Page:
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ARB_gl_spirv implementation in Mesa: status update (XDC 2018)


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By Alejandro Piñeiro.

Since OpenGL 2.0, released more than 10 years ago, OpenGL has been using OpenGL Shading Language (GLSL) as a shading language. When Khronos published the first release of Vulkan, almost 2 years ago, shaders used a binary format, called SPIR-V, originally developed for use with OpenCL.

That means that the two major public 3D graphics API were using different shading languages, making porting from one to the other more complicated. Since then there were efforts to allow making this easier.

On July 2016, the extension ARB_gl_spirv was approved by Khronos, that allows a SPIR-V module to be specified as containing a programmable shader stage, rather than using GLSL, whatever the source language was used to create the SPIR-V module. This extension is now part of OpenGL 4.6 core, making it mandatory for any driver that wants to support this version.

The implementation of this extension for the Mesa driver, focused on the i965 intel driver, was started at the end of 2017. A first talk about the status of such implementation was done this year on FOSDEM. This talk on XDC would present all the updates, and in general it will explain the extension, what advantages provides, how is being implemented for the Mesa driver, and how much is pending to get it enabled.

X.Org Developer's Conference (XDC) 2018
26th, 27th and 28th of September
A Coruña, Spain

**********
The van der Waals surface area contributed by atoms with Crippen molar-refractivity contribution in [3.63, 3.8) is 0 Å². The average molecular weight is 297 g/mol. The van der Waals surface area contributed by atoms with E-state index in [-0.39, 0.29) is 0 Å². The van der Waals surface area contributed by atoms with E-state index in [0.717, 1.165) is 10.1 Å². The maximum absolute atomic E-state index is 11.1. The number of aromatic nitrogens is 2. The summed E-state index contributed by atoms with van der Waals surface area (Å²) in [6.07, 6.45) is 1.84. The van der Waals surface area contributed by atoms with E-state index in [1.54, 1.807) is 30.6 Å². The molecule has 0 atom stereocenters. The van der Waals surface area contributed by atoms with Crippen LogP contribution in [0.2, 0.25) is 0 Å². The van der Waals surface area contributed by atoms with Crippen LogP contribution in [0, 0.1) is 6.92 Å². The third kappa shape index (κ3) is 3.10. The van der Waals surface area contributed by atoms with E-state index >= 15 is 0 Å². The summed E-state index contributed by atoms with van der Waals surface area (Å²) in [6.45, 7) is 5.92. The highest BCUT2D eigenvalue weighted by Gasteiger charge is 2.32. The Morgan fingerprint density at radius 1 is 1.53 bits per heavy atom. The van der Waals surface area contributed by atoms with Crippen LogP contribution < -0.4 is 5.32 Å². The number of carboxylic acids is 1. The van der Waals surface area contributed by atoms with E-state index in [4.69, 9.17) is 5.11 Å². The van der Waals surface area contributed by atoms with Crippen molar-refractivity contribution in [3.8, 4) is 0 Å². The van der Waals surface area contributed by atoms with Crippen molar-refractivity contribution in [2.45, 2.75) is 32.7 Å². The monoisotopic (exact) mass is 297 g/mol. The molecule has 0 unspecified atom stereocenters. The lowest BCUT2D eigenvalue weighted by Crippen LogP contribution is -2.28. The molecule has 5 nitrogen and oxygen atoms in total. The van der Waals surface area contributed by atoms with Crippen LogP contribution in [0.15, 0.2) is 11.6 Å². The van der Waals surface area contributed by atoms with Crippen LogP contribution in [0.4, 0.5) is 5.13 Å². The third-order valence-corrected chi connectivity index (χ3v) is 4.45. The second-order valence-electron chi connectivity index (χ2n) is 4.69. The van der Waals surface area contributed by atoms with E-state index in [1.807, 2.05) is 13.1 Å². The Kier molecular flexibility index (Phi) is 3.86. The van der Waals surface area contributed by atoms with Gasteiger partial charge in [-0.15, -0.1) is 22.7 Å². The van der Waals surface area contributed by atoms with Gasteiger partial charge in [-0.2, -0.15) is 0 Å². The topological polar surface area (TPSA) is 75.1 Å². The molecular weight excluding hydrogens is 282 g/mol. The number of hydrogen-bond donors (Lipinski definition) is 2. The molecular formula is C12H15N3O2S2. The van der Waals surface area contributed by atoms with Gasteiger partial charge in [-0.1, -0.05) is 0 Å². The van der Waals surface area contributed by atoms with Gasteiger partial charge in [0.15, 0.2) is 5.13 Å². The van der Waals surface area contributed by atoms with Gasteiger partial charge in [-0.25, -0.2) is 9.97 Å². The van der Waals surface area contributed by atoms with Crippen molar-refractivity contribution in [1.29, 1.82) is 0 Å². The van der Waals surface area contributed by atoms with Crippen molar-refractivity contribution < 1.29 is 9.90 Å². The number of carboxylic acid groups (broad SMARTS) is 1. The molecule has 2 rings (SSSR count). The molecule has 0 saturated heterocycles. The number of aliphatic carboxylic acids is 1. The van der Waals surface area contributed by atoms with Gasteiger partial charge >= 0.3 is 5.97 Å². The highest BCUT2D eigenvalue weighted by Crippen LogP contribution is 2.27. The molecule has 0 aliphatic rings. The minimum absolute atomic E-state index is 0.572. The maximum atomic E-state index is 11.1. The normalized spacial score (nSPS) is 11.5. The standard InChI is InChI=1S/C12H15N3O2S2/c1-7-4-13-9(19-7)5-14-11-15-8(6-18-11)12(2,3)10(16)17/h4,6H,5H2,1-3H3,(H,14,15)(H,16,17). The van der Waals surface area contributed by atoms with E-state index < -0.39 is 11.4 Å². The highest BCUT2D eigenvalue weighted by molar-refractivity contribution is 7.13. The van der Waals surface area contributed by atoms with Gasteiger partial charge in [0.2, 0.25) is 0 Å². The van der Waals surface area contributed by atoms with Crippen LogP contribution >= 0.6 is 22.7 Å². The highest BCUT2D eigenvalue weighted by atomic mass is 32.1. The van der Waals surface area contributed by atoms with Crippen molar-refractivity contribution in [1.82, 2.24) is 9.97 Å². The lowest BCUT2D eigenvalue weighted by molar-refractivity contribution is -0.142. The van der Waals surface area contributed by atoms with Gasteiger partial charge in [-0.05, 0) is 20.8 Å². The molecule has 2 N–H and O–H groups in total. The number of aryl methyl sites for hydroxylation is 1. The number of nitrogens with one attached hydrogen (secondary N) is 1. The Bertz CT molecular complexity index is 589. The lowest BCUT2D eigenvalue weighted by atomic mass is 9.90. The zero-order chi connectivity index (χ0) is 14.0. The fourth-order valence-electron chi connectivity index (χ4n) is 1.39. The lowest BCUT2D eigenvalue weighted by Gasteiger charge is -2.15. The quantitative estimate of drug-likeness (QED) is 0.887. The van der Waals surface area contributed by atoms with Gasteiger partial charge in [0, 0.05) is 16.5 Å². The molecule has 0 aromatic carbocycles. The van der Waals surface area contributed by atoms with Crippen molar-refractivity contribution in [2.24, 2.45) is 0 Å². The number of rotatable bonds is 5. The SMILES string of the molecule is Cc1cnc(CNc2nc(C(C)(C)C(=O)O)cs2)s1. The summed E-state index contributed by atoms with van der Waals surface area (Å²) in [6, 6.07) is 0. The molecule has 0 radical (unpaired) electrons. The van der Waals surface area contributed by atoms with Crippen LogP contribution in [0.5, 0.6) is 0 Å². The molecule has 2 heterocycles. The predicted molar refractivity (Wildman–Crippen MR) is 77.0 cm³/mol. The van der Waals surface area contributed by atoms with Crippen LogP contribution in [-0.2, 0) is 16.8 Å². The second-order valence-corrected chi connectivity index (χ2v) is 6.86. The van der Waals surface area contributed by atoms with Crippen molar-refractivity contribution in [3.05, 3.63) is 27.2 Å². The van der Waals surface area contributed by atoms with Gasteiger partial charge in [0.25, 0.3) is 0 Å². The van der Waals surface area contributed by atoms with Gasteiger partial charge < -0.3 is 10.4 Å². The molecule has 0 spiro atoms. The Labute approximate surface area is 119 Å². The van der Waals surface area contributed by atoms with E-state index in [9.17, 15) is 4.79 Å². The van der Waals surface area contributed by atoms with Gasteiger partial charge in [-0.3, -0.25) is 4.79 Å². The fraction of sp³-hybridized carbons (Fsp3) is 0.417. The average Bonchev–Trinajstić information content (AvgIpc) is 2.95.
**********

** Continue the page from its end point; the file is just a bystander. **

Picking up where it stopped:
Published in: Technology
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ARB_gl_spirv implementation in Mesa: status update (XDC 2018)

  1. 1. static void _f_do_barnacle_install_properties(GObjectClass *gobject_class) { GParamSpec *pspec; /* Party code attribute */ pspec = g_param_spec_uint64 (F_DO_BARNACLE_CODE, "Barnacle code.", "Barnacle code", 0, G_MAXUINT64, G_MAXUINT64 /* default value */, G_PARAM_READABLE | G_PARAM_WRITABLE | G_PARAM_PRIVATE); g_object_class_install_property (gobject_class, F_DO_BARNACLE_PROP_CODE, ARB_gl_spirv implementation on Mesa: status update
  2. 2. Introduction
  3. 3. Topics ● What we are talking about: some specs ● Previous presentation, status then ● Evolution ● Testing ● Current status, future
  4. 4. GLSL ● OpenGL Shading Language. ● C-Like high-level language shading language ● ARB_vertex/fragment_program too low level. Several vendor alternatives. ● Introduced as an OpenGL 1.4 extension on 2003, part of the OpenGL 2.0 core on 2002 ● The original shader is included on your program.
  5. 5. SPIR-V ● Introduced as SPIR in 2011 ● Standard Portable Intermediate Representation ● Initially for OpenCL ● Binary format based on LLVM IR ● SPIR-V announced in 2015 ● Part of OpenCL 2.1 core and Vulkan core ● Not based on LLVM IR anymore
  6. 6. OpenGL and Vulkan: common ecosystem ● Some applications are porting from one to the other, or want to support both ● Some interoperability are desired ● But one use GLSL, other SPIR-V as shading language ● Fist step: GL_KHR_vulkan_glsl